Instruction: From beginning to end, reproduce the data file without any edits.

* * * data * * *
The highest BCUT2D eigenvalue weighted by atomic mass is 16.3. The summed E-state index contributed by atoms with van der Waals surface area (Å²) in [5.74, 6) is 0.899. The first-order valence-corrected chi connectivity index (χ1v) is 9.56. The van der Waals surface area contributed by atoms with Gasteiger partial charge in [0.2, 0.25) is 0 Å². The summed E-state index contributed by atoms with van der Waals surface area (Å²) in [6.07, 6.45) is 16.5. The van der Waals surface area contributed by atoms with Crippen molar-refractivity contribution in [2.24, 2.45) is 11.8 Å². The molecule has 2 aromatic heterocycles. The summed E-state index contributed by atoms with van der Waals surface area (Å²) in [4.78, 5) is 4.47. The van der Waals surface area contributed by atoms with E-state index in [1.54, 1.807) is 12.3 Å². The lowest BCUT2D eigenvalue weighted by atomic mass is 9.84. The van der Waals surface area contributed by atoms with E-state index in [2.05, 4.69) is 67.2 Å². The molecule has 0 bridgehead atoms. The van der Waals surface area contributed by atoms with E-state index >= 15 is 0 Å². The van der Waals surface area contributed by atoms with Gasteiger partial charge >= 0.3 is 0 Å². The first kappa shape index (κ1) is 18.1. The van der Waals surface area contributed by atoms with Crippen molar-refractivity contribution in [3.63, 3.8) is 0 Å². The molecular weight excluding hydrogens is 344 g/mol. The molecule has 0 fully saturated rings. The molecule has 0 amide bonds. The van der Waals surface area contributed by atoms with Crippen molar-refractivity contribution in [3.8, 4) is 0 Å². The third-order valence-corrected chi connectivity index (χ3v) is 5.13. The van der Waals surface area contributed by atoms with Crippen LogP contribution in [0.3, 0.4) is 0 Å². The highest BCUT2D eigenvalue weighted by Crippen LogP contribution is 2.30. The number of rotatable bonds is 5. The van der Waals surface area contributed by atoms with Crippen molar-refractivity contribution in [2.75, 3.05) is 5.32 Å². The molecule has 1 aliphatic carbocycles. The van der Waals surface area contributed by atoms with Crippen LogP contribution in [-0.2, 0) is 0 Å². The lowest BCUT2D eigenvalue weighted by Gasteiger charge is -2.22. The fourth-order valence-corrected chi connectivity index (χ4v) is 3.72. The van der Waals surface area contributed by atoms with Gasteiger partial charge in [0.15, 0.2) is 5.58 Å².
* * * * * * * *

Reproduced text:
The highest BCUT2D eigenvalue weighted by atomic mass is 16.3. The summed E-state index contributed by atoms with van der Waals surface area (Å²) in [5.74, 6) is 0.899. The first-order valence-corrected chi connectivity index (χ1v) is 9.56. The van der Waals surface area contributed by atoms with Gasteiger partial charge in [0.2, 0.25) is 0 Å². The summed E-state index contributed by atoms with van der Waals surface area (Å²) in [6.07, 6.45) is 16.5. The van der Waals surface area contributed by atoms with Crippen molar-refractivity contribution in [2.24, 2.45) is 11.8 Å². The molecule has 2 aromatic heterocycles. The summed E-state index contributed by atoms with van der Waals surface area (Å²) in [4.78, 5) is 4.47. The van der Waals surface area contributed by atoms with E-state index in [1.54, 1.807) is 12.3 Å². The lowest BCUT2D eigenvalue weighted by atomic mass is 9.84. The van der Waals surface area contributed by atoms with E-state index in [2.05, 4.69) is 67.2 Å². The molecule has 0 bridgehead atoms. The van der Waals surface area contributed by atoms with E-state index >= 15 is 0 Å². The van der Waals surface area contributed by atoms with Gasteiger partial charge >= 0.3 is 0 Å². The first kappa shape index (κ1) is 18.1. The van der Waals surface area contributed by atoms with Crippen molar-refractivity contribution in [3.63, 3.8) is 0 Å². The molecular weight excluding hydrogens is 344 g/mol. The molecule has 0 fully saturated rings. The molecule has 0 amide bonds. The van der Waals surface area contributed by atoms with Crippen molar-refractivity contribution in [3.8, 4) is 0 Å². The third-order valence-corrected chi connectivity index (χ3v) is 5.13. The van der Waals surface area contributed by atoms with Crippen LogP contribution in [0.3, 0.4) is 0 Å². The highest BCUT2D eigenvalue weighted by Crippen LogP contribution is 2.30. The number of rotatable bonds is 5. The van der Waals surface area contributed by atoms with Crippen molar-refractivity contribution in [2.75, 3.05) is 5.32 Å². The molecule has 1 aliphatic carbocycles. The van der Waals surface area contributed by atoms with Crippen LogP contribution in [-0.2, 0) is 0 Å². The lowest BCUT2D eigenvalue weighted by Gasteiger charge is -2.22. The fourth-order valence-corrected chi connectivity index (χ4v) is 3.72. The van der Waals surface area contributed by atoms with Gasteiger partial charge in [0.15, 0.2) is 5.58 Å².